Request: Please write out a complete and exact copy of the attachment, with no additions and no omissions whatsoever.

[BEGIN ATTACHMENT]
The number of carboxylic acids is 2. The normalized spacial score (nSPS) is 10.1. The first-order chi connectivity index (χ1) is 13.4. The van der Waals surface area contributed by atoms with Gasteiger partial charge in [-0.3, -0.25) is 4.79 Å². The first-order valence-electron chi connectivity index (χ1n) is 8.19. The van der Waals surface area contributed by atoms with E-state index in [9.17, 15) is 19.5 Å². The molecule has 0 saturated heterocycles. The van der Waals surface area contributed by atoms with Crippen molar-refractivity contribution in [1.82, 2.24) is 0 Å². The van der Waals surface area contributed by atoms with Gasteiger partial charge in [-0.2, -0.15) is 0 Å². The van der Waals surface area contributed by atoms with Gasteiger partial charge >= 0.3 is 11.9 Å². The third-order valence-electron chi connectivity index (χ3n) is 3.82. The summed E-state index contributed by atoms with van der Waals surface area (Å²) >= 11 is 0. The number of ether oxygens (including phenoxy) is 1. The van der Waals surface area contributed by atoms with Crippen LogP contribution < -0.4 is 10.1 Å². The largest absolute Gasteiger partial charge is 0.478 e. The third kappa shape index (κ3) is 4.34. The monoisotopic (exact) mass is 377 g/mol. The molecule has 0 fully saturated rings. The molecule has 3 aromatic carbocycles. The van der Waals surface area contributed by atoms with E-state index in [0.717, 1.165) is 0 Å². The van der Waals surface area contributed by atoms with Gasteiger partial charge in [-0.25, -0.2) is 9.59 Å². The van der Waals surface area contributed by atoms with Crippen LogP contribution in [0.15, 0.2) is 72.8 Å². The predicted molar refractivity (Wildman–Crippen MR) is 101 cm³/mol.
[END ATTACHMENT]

The number of carboxylic acids is 2. The normalized spacial score (nSPS) is 10.1. The first-order chi connectivity index (χ1) is 13.4. The van der Waals surface area contributed by atoms with Gasteiger partial charge in [-0.3, -0.25) is 4.79 Å². The first-order valence-electron chi connectivity index (χ1n) is 8.19. The van der Waals surface area contributed by atoms with E-state index in [9.17, 15) is 19.5 Å². The molecule has 0 saturated heterocycles. The van der Waals surface area contributed by atoms with Crippen molar-refractivity contribution in [1.82, 2.24) is 0 Å². The van der Waals surface area contributed by atoms with Gasteiger partial charge in [-0.2, -0.15) is 0 Å². The van der Waals surface area contributed by atoms with Gasteiger partial charge >= 0.3 is 11.9 Å². The third-order valence-electron chi connectivity index (χ3n) is 3.82. The summed E-state index contributed by atoms with van der Waals surface area (Å²) >= 11 is 0. The number of ether oxygens (including phenoxy) is 1. The van der Waals surface area contributed by atoms with Crippen LogP contribution < -0.4 is 10.1 Å². The largest absolute Gasteiger partial charge is 0.478 e. The third kappa shape index (κ3) is 4.34. The monoisotopic (exact) mass is 377 g/mol. The molecule has 0 fully saturated rings. The molecule has 3 aromatic carbocycles. The van der Waals surface area contributed by atoms with E-state index in [0.717, 1.165) is 0 Å². The van der Waals surface area contributed by atoms with Gasteiger partial charge in [-0.25, -0.2) is 9.59 Å². The van der Waals surface area contributed by atoms with Crippen LogP contribution in [0.15, 0.2) is 72.8 Å². The predicted molar refractivity (Wildman–Crippen MR) is 101 cm³/mol.